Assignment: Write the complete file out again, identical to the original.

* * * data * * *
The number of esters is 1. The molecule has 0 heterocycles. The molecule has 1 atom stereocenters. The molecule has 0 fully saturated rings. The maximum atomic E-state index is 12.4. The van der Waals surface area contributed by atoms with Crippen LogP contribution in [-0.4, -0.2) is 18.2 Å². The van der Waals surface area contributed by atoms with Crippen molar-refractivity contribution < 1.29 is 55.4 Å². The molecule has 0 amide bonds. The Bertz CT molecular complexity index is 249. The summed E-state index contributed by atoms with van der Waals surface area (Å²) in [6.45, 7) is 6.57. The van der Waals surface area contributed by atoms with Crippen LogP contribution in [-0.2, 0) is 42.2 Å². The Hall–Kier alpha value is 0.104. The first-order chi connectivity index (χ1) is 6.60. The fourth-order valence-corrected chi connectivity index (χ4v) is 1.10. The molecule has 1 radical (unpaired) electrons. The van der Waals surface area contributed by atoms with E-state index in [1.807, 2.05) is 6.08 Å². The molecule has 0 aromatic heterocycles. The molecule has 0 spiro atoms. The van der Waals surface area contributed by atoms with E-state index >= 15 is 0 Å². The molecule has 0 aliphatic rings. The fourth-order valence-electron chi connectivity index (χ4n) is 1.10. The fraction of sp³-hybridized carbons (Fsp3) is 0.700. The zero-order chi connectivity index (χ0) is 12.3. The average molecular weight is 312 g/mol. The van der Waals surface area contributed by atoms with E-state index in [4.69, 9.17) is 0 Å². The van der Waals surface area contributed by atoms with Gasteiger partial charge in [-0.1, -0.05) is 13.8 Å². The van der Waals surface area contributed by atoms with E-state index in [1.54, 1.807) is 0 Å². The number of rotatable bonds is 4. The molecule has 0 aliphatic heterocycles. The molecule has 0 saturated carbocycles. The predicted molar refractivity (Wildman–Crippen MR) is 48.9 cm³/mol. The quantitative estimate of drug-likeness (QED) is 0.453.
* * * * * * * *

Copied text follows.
The number of esters is 1. The molecule has 0 heterocycles. The molecule has 1 atom stereocenters. The molecule has 0 fully saturated rings. The maximum atomic E-state index is 12.4. The van der Waals surface area contributed by atoms with Crippen LogP contribution in [-0.4, -0.2) is 18.2 Å². The van der Waals surface area contributed by atoms with Crippen molar-refractivity contribution < 1.29 is 55.4 Å². The molecule has 0 amide bonds. The Bertz CT molecular complexity index is 249. The summed E-state index contributed by atoms with van der Waals surface area (Å²) in [6.45, 7) is 6.57. The van der Waals surface area contributed by atoms with Crippen LogP contribution in [-0.2, 0) is 42.2 Å². The Hall–Kier alpha value is 0.104. The first-order chi connectivity index (χ1) is 6.60. The fourth-order valence-corrected chi connectivity index (χ4v) is 1.10. The molecule has 1 radical (unpaired) electrons. The van der Waals surface area contributed by atoms with E-state index in [1.807, 2.05) is 6.08 Å². The molecule has 0 aromatic heterocycles. The molecule has 0 spiro atoms. The van der Waals surface area contributed by atoms with E-state index >= 15 is 0 Å². The molecule has 0 aliphatic rings. The fourth-order valence-electron chi connectivity index (χ4n) is 1.10. The fraction of sp³-hybridized carbons (Fsp3) is 0.700. The zero-order chi connectivity index (χ0) is 12.3. The average molecular weight is 312 g/mol. The van der Waals surface area contributed by atoms with E-state index in [4.69, 9.17) is 0 Å². The van der Waals surface area contributed by atoms with Gasteiger partial charge in [-0.1, -0.05) is 13.8 Å². The van der Waals surface area contributed by atoms with E-state index in [1.54, 1.807) is 0 Å². The number of rotatable bonds is 4. The molecule has 0 aliphatic heterocycles. The molecule has 0 saturated carbocycles. The predicted molar refractivity (Wildman–Crippen MR) is 48.9 cm³/mol. The quantitative estimate of drug-likeness (QED) is 0.453.